The Financial Crisis In Iceland: An Examination of Icelandic-British relations Hannah Ransom April 18, 2009 Gov 136 Prof

. Sampanis

The financial crisis in Iceland and eventual bankruptcy of the country has left

Iceland and the rest of the world reeling. In retrospect Iceland was essentially operating like a firm with a highly unviable growth model. However, the political relationship between Iceland and Britain also greatly added to the economic downturn and financial crisis. Britain’s use of anti-terrorism laws, in an attempt to protect their economic investments in Iceland, essentially labeled Iceland as a terrorist state which only continued to stagnate the inflow of foreign capital. Although without a doubt the primary cause of the Icelandic financial crisis was economic, political factors such as the relationship and interdependence between Iceland and Britain exacerbated the already dire situation. Iceland began as an isolated, fairly impoverished country whose survival was based largely on its fishing trade.1 However, in recent years Iceland had been successful at establishing itself as a premier offshore banking hub. At one point Icelanders were ecstatic and celebrated the fact that their tiny country of about 300,000 people had 3 banks in the worlds largest 300 banks.2 The Icelandic government was able to entice foreign investors by setting interest rates very high, which encouraged foreigners to invest largely in financial assets. The large inflow of foreign capital associated with such mass foreign investment caused the krona to greatly appreciate. Since the krona was greatly overvalued it made all imports in both goods and services very inexpensive for Icelanders; the overvalued krona also made it a lot easier for Icelanders to borrow money from abroad.3 The high interest rates, gargantuan capital inflow, and an appreciated currency all aided in creating the economic boom that Iceland enjoyed for many years.
1

Sarah Lyall, “Iceland, Mired in Debt, Blames Britain for Woes,” New York Times 2 November 2008. 2 Robert Wade, “Second Draft Notes For Talk In Reykjavik”, 12 January 2009 3 Robert, Wade, “Talk in Reykjavik”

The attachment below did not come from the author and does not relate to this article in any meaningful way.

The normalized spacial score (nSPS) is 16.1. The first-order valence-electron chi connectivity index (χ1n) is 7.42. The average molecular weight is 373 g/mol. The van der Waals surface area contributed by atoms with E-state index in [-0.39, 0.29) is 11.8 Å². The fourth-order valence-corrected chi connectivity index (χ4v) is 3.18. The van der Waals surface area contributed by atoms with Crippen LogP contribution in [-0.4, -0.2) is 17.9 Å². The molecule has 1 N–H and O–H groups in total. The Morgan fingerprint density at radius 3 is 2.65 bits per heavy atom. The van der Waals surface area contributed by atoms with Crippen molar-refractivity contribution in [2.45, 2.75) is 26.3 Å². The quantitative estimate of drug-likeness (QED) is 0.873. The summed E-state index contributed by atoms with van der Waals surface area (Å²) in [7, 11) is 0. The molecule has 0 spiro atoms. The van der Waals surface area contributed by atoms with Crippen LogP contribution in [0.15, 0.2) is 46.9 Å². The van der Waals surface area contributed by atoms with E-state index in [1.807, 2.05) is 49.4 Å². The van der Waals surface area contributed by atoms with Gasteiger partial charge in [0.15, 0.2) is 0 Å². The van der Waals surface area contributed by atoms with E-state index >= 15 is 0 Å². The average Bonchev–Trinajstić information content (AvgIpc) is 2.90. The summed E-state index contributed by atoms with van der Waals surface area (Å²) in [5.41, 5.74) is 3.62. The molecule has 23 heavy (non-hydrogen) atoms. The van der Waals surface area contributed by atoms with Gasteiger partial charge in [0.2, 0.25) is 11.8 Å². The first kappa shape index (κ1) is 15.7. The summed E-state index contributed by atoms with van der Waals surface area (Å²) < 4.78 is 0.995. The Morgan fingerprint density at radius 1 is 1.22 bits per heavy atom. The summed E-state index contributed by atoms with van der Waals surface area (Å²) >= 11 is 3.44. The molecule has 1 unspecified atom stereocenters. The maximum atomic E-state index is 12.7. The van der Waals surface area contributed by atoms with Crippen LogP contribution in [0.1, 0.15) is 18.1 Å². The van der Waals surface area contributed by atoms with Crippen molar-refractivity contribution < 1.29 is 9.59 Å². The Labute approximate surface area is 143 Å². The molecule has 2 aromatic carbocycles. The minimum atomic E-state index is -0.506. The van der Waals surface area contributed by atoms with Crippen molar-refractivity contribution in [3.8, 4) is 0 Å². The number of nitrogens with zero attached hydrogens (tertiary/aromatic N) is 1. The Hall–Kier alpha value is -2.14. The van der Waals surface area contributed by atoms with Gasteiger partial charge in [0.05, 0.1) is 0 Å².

This economic boom encouraged Icelanders to borrow from abroad and many failed to foresee that such economic prosperity was limited and that a bust is inevitably going to follow a boom. The lack of government oversight on the banking system also was an economic factor that led to the financial crisis. One large problem with the Icelandic banking sector is that the banks became so large that the Icelandic government was unable to operate as a lender-of-last-resort simply because Iceland with its mere 300,000 people has a very small tax base.4 At the end of 2006 the total assets of its banks grew to be nine times as large as the countries GDP.5 It would have been less of a problem for the banks to be so large if they had not remained domiciled in Iceland. It was perhaps too large and ideal of a goal for such a small country like Iceland to become an international financial center. Iceland was essentially acting like a firm when indeed they should have been looking after the economic stability of their whole country. The Icelandic government simply lacked the ability to financially sustain their banks in times of economic crisis. If some of the banks in Iceland had foreign lenders-of-last-resort they might have been able to weather out the economic storm. Iceland’s economic growth model was mainly built upon foreign investors being able and willing to keep on giving. However, due to the global economic crisis foreign capital ceased coming in and when it did the myriad of public and private debt became quite evident.6 Some analysts argue that problems with the krona have prevented Iceland from being able to control the financial crisis. Since Iceland does not
4 5